The telecommunications industry can be fertile ground for dividend investors. With their steady, recurring revenue streams and reliable cash flows, industry leaders like AT&T (NYSE:T) and Verizon Communications (NYSE:VZ) are able to reward their shareholders with hefty cash payouts -- especially with their stocks currently yielding 7.1%  and 4.4%, respectively.

Dice spelling the world yield on top of rising stacks of gold coins

Image source: Getty Images.

But which of these telecom titans is the better buy? Let's find out.

Competitive strategy 

Despite their media forays, Verizon and AT&T's wireless operations remain the core of their enterprises. And in this vital area Verizon has a powerful competitive advantage: It consistently ranks higher than AT&T in terms of network quality. That's helped Verizon gain valuable postpaid smartphone customers at a significantly faster clip than AT&T in recent quarters. 

In response, AT&T has turned to expensive acquisitions to diversify its operations. It acquired satellite TV provider DIRECTV for $48.5 billion in 2015 as a means to strengthen its video offerings. But stiff competition from internet-based video services such as YouTube TV and Hulu Live are taking a toll on AT&T's TV businesses, and it now appears that it may have overpaid for DIRECTV.

That's worrisome, especially since AT&T just recently completed another megamerger. In June, the company closed its $85 billion acquisition of entertainment giant Time Warner. If AT&T fails to achieve the cost and revenue synergies it expects from the deal, shareholders could suffer further value destruction in the years ahead.

All told, Verizon's superior network and clearer focus on its wireless operations give it a competitive edge over AT&T -- and also make it a relatively lower-risk investment compared to its acquisition-focused rival.

Advantage: Verizon

Financial fortitude

Investors typically turn to the telecommunications sector for defensive, income-generating stocks. A telecom's financial strength, therefore, is paramount. Let's see how AT&T and Verizon measure up here.





$164.44 billion 

$130.54 billion 


$51.37 billion 

$47.65 billion 

Operating income

$25.11 billion 

$28.87 billion 

Operating cash flow

$42.20 billion 

$35.07 million 

Free cash flow

$20.61 billion 

$15.66 billion 


$8.70 billion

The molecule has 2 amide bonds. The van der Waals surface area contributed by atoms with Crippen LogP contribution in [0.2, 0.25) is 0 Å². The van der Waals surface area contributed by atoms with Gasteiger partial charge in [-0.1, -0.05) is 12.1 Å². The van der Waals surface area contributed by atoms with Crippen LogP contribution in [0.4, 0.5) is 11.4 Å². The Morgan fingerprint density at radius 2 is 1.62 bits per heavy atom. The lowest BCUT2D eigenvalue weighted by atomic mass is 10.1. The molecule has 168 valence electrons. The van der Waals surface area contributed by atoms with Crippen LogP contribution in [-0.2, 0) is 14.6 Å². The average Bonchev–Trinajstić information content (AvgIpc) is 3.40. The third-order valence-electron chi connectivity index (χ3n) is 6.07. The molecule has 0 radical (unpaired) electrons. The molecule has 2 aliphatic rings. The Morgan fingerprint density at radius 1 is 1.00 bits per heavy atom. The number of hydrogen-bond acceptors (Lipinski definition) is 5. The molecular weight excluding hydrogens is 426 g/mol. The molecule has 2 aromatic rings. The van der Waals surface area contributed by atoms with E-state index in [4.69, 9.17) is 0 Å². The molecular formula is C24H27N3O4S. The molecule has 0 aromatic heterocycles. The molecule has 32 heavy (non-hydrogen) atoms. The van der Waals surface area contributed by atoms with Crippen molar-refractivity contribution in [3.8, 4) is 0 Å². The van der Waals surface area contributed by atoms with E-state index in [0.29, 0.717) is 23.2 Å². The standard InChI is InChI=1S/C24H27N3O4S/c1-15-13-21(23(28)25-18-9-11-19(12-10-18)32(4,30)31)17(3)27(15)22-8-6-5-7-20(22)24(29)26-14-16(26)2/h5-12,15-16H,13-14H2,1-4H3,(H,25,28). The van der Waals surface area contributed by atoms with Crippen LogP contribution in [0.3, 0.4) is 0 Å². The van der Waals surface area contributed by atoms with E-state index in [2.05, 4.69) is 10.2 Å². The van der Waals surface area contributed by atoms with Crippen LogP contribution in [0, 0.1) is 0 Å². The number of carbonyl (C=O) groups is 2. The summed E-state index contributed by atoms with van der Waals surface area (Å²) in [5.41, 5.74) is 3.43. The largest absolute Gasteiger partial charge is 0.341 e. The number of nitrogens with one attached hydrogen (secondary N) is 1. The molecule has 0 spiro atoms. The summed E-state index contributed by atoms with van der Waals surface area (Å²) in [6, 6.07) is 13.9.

$2.54 billion 


$185.12 billion

$114.26 billion

Data sources: Morningstar, Yahoo! Finance.

AT&T has an advantage over Verizon in some important areas such as revenue, EBITDA, and free cash flow. But it also leads in an area it likely would rather not: debt. After its acquisitions of DIRECTV and Time Warner, AT&T's net debt now checks in at a whopping $176 billion, compared to a sizable, though far lower, $112 billion for Verizon. So with $64 billion less net debt on its balance sheet, Verizon gets the edge here.

Advantage: Verizon


Lastly, let's take a look at some stock valuation metrics, including price-to-free cash flow (P/FCF), enterprise value-to-EBITDA (EV/EBITDA), and price-to-earnings (P/E) ratios.










Forward P/E ratio



Data sources: Morningstar, Yahoo! Finance.

Verizon's stock is a bit less expensive when we account for AT&T's higher debt load, as is apparent when we compare their enterprise value-to-EBITDA ratios. Still, AT&T's shares are currently about 31% cheaper than Verizon's based on the free cash flow these businesses generated in the past year, and 32% cheaper based on analysts' earnings estimates for the year ahead.

Ultimately, it's earnings and free cash flow that will allow these companies to continue to pay out dividends to their investors. So with AT&T's stock more attractively priced in this regard, it gets the edge here.

Advantage: AT&T

The better buy is...

AT&T's stock may be cheaper, but Verizon's more focused competitive strategy and less debt-laden balance sheet make it the better buy today.

This article represents the opinion of the writer, who may disagree with the “official” recommendation position of a Motley Fool premium advisory service. We’re motley! Questioning an investing thesis -- even one of our own -- helps us all think critically about investing and make decisions that help us become smarter, happier, and richer.